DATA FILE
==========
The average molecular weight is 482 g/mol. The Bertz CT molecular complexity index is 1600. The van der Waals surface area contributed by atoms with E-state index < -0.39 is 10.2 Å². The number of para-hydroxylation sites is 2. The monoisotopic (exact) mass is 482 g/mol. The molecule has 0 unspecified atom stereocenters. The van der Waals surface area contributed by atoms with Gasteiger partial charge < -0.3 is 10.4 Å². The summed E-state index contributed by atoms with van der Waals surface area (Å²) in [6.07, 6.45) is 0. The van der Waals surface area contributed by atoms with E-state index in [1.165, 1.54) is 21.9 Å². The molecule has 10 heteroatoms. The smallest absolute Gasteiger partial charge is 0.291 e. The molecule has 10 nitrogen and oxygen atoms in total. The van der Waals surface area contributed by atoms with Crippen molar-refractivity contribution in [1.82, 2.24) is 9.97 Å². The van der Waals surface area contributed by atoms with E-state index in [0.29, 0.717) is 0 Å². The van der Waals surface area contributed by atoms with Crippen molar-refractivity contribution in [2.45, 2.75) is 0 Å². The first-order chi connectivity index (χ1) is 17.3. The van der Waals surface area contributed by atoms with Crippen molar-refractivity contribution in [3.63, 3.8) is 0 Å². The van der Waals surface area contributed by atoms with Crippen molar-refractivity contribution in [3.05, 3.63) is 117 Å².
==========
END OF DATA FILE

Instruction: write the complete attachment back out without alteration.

The average molecular weight is 482 g/mol. The Bertz CT molecular complexity index is 1600. The van der Waals surface area contributed by atoms with E-state index < -0.39 is 10.2 Å². The number of para-hydroxylation sites is 2. The monoisotopic (exact) mass is 482 g/mol. The molecule has 0 unspecified atom stereocenters. The van der Waals surface area contributed by atoms with Gasteiger partial charge < -0.3 is 10.4 Å². The summed E-state index contributed by atoms with van der Waals surface area (Å²) in [6.07, 6.45) is 0. The van der Waals surface area contributed by atoms with E-state index in [1.165, 1.54) is 21.9 Å². The molecule has 10 heteroatoms. The smallest absolute Gasteiger partial charge is 0.291 e. The molecule has 10 nitrogen and oxygen atoms in total. The van der Waals surface area contributed by atoms with Crippen molar-refractivity contribution in [1.82, 2.24) is 9.97 Å². The van der Waals surface area contributed by atoms with E-state index in [0.29, 0.717) is 0 Å². The van der Waals surface area contributed by atoms with Crippen molar-refractivity contribution in [2.45, 2.75) is 0 Å². The first-order chi connectivity index (χ1) is 17.3. The van der Waals surface area contributed by atoms with Crippen molar-refractivity contribution in [3.63, 3.8) is 0 Å². The van der Waals surface area contributed by atoms with Crippen molar-refractivity contribution in [3.05, 3.63) is 117 Å².